Culturally Appropriate Coaching: A Personal Testimonial

By: Nina Raffaele Aponte, Certified Health and Wellness Coach

“One of my personal goals is to serve and support the collective health of community-based groups that focus on activism and social change. In July 2022, I seized the opportunity to travel to a remote town in a southern highland region of Chiapas, Mexico, where I had a long-standing contact with the founding mothers.

The coaching field has been criticized as catering its services to the mainstream white public. Seeing very few wellness resources specifically written for Latinas of all skin tones and feeling passionate about using my light-skinned privilege as a biracial person to model education beyond the deep-seated systemic prejudice installed by the colonial mindset, I saw this as a unique opportunity.

This experience proved to be an enriching exchange for both sides, learning about the struggles of Mayan women speaking Tzotzil and Tzeltal with very different cultures, living conditions, and health issues. Before my arrival, the community group I was partnering with, which provides training to women traditional weavers from the highlands of Chiapas, told me that the principal health issues were diabetes, poor nutrition, and heart disease.

Once I arrived and saw firsthand people leaving food out for extended periods, I questioned the safety of consuming the food where I was staying. Then I realized there were many families whose level of poverty had them living without refrigeration and also noticed at the local marketplace, chickens and other meats were sold unrefrigerated.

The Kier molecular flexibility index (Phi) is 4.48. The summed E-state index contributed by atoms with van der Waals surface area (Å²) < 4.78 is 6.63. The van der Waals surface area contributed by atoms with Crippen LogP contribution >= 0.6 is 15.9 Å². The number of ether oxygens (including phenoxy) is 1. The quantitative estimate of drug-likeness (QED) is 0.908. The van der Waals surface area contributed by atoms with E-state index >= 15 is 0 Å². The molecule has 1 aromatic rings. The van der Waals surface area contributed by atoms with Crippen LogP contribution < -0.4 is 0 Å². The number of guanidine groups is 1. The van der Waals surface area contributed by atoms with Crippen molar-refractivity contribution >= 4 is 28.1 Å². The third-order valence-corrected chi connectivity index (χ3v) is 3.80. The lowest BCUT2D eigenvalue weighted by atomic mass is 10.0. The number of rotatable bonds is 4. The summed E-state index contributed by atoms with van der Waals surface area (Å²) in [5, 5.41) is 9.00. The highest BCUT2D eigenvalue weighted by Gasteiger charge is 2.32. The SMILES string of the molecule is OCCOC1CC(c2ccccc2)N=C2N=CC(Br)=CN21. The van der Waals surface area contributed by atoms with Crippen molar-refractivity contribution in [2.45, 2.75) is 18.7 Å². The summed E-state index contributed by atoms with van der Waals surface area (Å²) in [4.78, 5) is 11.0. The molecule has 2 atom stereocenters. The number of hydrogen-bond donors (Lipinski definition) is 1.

This inspired me to set a meeting with the health promotion director to inquire about their education on food safety, and the prevention of food poisoning, in the hopes of addressing this topic specifically with the community. This practice turned out to be such a norm that despite sharing about the existence of heat-resistant bacteria, the staff saw food safety as a non issue. Another thing I hadn’t considered was that the community educators spoke their original languages and were not fluent in Spanish, and staff who were bilingual could not be spared from their duties to translate for me. I was unable to deliver diabetes prevention education nor integrated nutrition as prevention education as the health educators came down from the communities infrequently.

Working as a Health and Wellness Coach, and having contact with the Mayan community, enabled me to absorb some perspectives of this indigenous group as I expanded my cultural competency. I learned it’s important to be immersed in a setting and consult with local experts before creating a plan. Perhaps the conversations that I had before my arrival had been polite in the initial agreement. Being appropriate is more than using politically correct terminology and being fair to all people, it’s how we approach diverse groups, being humble and not expecting others to adapt to our postures of privilege.”

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